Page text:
If there were a line with science on one side and art on the other, I definitely wouldn’t fall on the science side. Despite this, a year ago I found myself volunteering to incorporate marine invertebrate specimens into the National Museums Scotland collections, as part of my MLitt in Museum and Gallery Studies at the University of St Andrews.
My initial fears were put to rest when I discovered I had genes on my side. During a conversation with my grandmother, I learnt that Arthur Dendy, a leading authority on Porifera, was my great-grandfather.
I quickly fell in love with the Invertebrate section with its sterile quietness, that wonderful background humming, the row upon row of hundreds of thousands of specimen-filled glass jars. I spent days cataloguing, labelling and putting away specimens in an environment that was the polar opposite of my chaotic day-to-day life with young children. Fiona and Sankurie, the Invertebrate Biology Curators, were easy to work with. They were welcoming, trusting, helpful, and most of all extremely understanding of my non-science background.
Apparently you should never work with children or animals. Taking this into account I persuaded Fiona and Sankurie to work with me on my second-year project: an exhibition of Scottish sea creatures interpreted and curated by a class of five-year-olds. What could possibly go wrong…?
To ease the children and teachers gently into the topic and to ensure they had a solid understanding of the wonders of Scottish Marine invertebrates we planned a number of practical workshops.
First up was an in-school session. We set up two P1 classrooms with four stations that the children would rotate around in groups. The Meet the Expert tables were hosted by Fiona and Sankurie, where they introduced the children to a number of marine invertebrate specimens, most of which the children would be looking out for on their upcoming field trip. Despite the inevitable questions, “Are they dead?” and “How did you kill them?” the children were genuinely enthused.
Natural Sciences staff Ashleigh and Rachel were on hand to help the children sort shells by shape. The teachers took the children through a simple shell identification key, and the classroom assistants had the more creative task of facilitating some drawing. The activities were varied enough to keep even the shortest of attentions engrossed, with both children and teachers thoroughly enjoying themselves. All involved were now deemed ready for a day of intrepid shoreline adventures.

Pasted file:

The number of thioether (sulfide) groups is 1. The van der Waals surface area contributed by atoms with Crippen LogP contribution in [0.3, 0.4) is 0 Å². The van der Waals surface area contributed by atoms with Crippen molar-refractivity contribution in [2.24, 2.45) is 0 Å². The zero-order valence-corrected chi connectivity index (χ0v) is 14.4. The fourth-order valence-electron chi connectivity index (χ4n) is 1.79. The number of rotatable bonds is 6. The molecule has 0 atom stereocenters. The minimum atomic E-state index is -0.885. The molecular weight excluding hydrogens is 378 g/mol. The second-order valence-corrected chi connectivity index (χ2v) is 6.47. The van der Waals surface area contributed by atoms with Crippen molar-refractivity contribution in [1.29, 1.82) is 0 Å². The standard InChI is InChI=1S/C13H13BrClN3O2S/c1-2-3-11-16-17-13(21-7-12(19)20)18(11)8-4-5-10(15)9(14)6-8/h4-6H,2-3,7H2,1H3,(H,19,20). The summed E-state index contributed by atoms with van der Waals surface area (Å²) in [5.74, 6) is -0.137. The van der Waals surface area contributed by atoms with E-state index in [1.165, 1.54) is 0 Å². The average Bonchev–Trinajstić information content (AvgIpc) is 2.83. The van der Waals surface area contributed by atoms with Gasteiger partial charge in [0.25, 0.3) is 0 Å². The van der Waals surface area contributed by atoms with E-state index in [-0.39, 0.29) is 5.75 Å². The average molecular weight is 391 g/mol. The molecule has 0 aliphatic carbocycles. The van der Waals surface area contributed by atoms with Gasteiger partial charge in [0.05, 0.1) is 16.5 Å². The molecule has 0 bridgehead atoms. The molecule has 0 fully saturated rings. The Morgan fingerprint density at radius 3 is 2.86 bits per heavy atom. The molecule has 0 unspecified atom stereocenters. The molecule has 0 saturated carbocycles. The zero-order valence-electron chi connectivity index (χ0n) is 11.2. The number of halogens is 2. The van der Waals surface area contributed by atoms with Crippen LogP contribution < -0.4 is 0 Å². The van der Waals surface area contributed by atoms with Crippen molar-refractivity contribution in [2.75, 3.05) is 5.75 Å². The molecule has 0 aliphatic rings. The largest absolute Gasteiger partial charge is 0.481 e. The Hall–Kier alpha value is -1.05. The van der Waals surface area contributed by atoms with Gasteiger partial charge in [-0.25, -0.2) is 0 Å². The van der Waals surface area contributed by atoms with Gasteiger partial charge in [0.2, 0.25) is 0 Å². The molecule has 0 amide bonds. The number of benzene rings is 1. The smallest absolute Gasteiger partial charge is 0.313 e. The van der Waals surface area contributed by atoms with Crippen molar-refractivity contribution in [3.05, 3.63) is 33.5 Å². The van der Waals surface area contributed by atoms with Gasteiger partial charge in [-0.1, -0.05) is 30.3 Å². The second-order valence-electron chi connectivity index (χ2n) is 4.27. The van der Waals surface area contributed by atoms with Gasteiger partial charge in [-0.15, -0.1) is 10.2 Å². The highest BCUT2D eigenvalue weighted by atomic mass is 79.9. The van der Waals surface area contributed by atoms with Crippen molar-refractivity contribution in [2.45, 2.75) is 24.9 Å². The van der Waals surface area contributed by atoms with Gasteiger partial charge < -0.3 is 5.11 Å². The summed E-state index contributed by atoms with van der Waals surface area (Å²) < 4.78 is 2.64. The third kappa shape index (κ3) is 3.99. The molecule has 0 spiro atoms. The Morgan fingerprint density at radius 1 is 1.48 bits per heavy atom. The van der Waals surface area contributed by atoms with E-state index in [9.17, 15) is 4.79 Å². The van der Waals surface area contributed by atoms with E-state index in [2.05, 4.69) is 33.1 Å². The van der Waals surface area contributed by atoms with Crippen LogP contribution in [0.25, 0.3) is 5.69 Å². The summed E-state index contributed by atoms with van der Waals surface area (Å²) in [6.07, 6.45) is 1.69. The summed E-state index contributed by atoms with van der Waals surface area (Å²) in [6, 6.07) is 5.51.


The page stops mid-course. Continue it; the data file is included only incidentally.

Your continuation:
On a typically cold and damp Scottish summer day we traipsed 48 children, and a few sceptical teachers, classroom assistants and parents down to Yellowcraigs in East Lothian. The first Seaside Safari aimed at five-year-olds that National Museums Scotland has ever facilitated.
As we ventured out onto the rocks with the first group we began to wonder what on earth we’d gotten ourselves into. The rocks were treacherous and covered in slippery seaweed. But despite our initial fears (and the inclement weather) we thoroughly enjoyed ourselves, with the children merrily flipping over the rocks to discover secrets beneath, and happily handling a variety of starfish, crabs, fish, sea worms and anemones. Back on dry land, the children were able to take a closer look at their finds as Fiona and Sankurie explained more about their discoveries. The firm favourite was definitely the starfish.
After each group had taken their turn on the rocks we herded an exhausted, but elated, group of P1s back to their bus, where most of them quickly fell asleep.
Collection Centre visit
Next up was the visit to the National Museums Collection Centre. We split the children into two groups, with one group given a tour of the marine invertebrate and entomology sections, while the second group was introduced to a number of marine invertebrate specimens. The children were asked to pair up and choose a specimen for the planned exhibition. Back at school we discussed the choices they had made; asked them to describe them, tell me why they chose them, and what they liked about them. This information would form the basis of the interpretation for the exhibition.
And now, finally, the exhibition is upon us. Our collection of sea creatures, alongside interpretation and drawings by the children, is now proudly on display in the school’s foyer for all to see.